5. E. A. Goldschmidt, M. D. Eisaman, J. Fan, S. V. Polyakov, and A. Migdall, Spectrally bright and broad fiber-based heralded single-photon source, Phys. Rev. A 78, 013844 (2008).

4.  J. Chen, J. Fan, M. D. Eisaman, and A. Migdall, Generation of high-flux hyperentangled photon pairs using a microstructure-fiber Sagnac interferometer, Phys. Rev. A 77, 053812 (2008).

3.  M. D. Eisaman, E. A. Goldschmidt, J. Chen, J. Fan, and A. Migdall, Experimental test of nonlocal realism using a fiber-based source of polarization-entangled photon pairs, Phys. Rev. A 77, 032339 (2008).

                ·         NIST Tech Beat article (link)

2.  J. Fan, M. D. Eisaman, and A. Migdall, Quantum state tomography of a fiber-based source of polarization-entangled photon pairs, Optics Express 15, 18339 - 18344 (2007).

1.  J. Fan, M. D. Eisaman, and A. Migdall, Bright phase-stable broadband fiber-based source of polarization-entangled photon pairs, Phys. Rev. A 76, 043836 (2007).


Ph.D. Research at Harvard (2000-2006)

Generation, storage, and retrieval of nonclassical states of light using atomic ensembles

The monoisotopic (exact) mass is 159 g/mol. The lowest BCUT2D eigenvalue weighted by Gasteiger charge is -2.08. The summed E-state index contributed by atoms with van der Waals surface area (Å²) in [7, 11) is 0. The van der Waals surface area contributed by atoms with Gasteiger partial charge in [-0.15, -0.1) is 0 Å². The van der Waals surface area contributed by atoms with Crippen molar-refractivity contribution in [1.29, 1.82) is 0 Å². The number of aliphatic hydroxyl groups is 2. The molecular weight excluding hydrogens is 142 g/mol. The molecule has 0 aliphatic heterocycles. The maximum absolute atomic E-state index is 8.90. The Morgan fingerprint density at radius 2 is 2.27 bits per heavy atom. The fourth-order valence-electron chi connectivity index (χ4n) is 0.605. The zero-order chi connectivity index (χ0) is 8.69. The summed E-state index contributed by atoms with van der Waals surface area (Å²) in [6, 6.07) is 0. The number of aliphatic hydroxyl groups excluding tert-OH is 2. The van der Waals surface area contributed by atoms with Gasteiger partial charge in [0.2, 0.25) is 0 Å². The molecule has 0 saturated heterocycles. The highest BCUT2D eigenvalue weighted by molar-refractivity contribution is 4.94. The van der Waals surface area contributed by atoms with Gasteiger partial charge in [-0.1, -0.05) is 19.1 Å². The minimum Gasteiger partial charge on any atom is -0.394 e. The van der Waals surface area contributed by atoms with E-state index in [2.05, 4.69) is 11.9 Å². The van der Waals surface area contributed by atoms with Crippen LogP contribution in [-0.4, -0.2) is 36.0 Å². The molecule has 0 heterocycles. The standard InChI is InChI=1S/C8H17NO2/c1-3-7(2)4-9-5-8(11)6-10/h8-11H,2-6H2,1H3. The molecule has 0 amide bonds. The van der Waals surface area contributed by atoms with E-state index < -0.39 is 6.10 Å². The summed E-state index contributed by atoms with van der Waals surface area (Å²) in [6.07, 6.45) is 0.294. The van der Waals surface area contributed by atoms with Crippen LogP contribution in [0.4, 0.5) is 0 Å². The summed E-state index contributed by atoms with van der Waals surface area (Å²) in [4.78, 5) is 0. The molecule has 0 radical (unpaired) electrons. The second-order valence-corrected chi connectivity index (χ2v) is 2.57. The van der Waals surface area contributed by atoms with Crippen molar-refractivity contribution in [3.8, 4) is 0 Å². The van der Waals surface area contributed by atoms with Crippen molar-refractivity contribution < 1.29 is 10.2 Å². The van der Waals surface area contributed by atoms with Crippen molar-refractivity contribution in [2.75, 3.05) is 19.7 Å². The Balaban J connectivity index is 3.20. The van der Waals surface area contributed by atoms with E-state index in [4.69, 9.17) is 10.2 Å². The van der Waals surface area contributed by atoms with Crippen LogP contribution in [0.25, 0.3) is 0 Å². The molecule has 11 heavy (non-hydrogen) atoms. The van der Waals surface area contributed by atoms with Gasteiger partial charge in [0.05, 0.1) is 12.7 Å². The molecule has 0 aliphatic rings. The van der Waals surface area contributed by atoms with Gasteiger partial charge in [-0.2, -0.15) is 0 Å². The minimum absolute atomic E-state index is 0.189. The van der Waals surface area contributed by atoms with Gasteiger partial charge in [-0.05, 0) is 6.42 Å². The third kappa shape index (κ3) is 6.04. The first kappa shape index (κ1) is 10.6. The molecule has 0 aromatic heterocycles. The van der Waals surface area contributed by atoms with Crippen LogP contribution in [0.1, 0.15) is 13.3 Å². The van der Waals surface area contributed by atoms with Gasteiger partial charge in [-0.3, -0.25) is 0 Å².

One of the most exciting challenges in quantum optics is the development of techniques to facilitate controlled, coherent interactions between single photons and matter. Beyond their fundamental importance in optical science, such techniques provide the key elements for the practical realization of a photonic quantum network- an interconnected web of stationary sites capable of storing and processing quantum information. Such networks are expected to play a major role in extending the range of quantum communication and quantum cryptography to long distances, and possibly for implementing scalable quantum-information processors.  A commonly envisioned realization of a quantum network involves single-photon transmission through optical fibers connecting a number of memory nodes that utilize atoms for the generation, storage and processing of quantum states. The realization of this vision requires: techniques for generating nonclassical states of light and atoms, techniques for coherent transfer of quantum states from photons to atoms and vice versa, and a quantum memory that is capable of storing, manipulating, and releasing quantum states at the level of individual quanta.